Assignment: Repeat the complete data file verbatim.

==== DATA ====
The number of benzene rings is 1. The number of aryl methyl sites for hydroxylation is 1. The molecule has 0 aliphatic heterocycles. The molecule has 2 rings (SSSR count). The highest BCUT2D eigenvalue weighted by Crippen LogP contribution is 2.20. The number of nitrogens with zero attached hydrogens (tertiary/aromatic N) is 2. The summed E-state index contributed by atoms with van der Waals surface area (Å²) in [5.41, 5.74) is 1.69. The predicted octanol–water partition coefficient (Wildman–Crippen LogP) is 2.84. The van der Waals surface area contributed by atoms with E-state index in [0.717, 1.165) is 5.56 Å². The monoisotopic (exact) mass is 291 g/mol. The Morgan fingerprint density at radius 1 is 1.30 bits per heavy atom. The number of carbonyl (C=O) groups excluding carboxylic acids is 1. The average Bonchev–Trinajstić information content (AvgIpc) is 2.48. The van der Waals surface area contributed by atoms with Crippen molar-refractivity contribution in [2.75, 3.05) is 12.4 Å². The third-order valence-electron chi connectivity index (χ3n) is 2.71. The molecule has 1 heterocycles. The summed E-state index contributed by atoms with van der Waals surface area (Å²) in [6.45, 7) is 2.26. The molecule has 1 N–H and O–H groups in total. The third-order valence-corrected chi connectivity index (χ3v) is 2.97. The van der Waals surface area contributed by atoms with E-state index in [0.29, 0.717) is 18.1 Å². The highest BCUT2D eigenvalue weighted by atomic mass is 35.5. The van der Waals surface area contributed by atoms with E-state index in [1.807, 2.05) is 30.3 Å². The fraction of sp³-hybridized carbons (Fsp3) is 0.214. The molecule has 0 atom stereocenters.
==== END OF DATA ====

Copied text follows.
The number of benzene rings is 1. The number of aryl methyl sites for hydroxylation is 1. The molecule has 0 aliphatic heterocycles. The molecule has 2 rings (SSSR count). The highest BCUT2D eigenvalue weighted by Crippen LogP contribution is 2.20. The number of nitrogens with zero attached hydrogens (tertiary/aromatic N) is 2. The summed E-state index contributed by atoms with van der Waals surface area (Å²) in [5.41, 5.74) is 1.69. The predicted octanol–water partition coefficient (Wildman–Crippen LogP) is 2.84. The van der Waals surface area contributed by atoms with E-state index in [0.717, 1.165) is 5.56 Å². The monoisotopic (exact) mass is 291 g/mol. The Morgan fingerprint density at radius 1 is 1.30 bits per heavy atom. The number of carbonyl (C=O) groups excluding carboxylic acids is 1. The average Bonchev–Trinajstić information content (AvgIpc) is 2.48. The van der Waals surface area contributed by atoms with Crippen molar-refractivity contribution in [2.75, 3.05) is 12.4 Å². The third-order valence-electron chi connectivity index (χ3n) is 2.71. The molecule has 1 heterocycles. The summed E-state index contributed by atoms with van der Waals surface area (Å²) in [6.45, 7) is 2.26. The molecule has 1 N–H and O–H groups in total. The third-order valence-corrected chi connectivity index (χ3v) is 2.97. The van der Waals surface area contributed by atoms with E-state index in [0.29, 0.717) is 18.1 Å². The highest BCUT2D eigenvalue weighted by atomic mass is 35.5. The van der Waals surface area contributed by atoms with E-state index in [1.807, 2.05) is 30.3 Å². The fraction of sp³-hybridized carbons (Fsp3) is 0.214. The molecule has 0 atom stereocenters.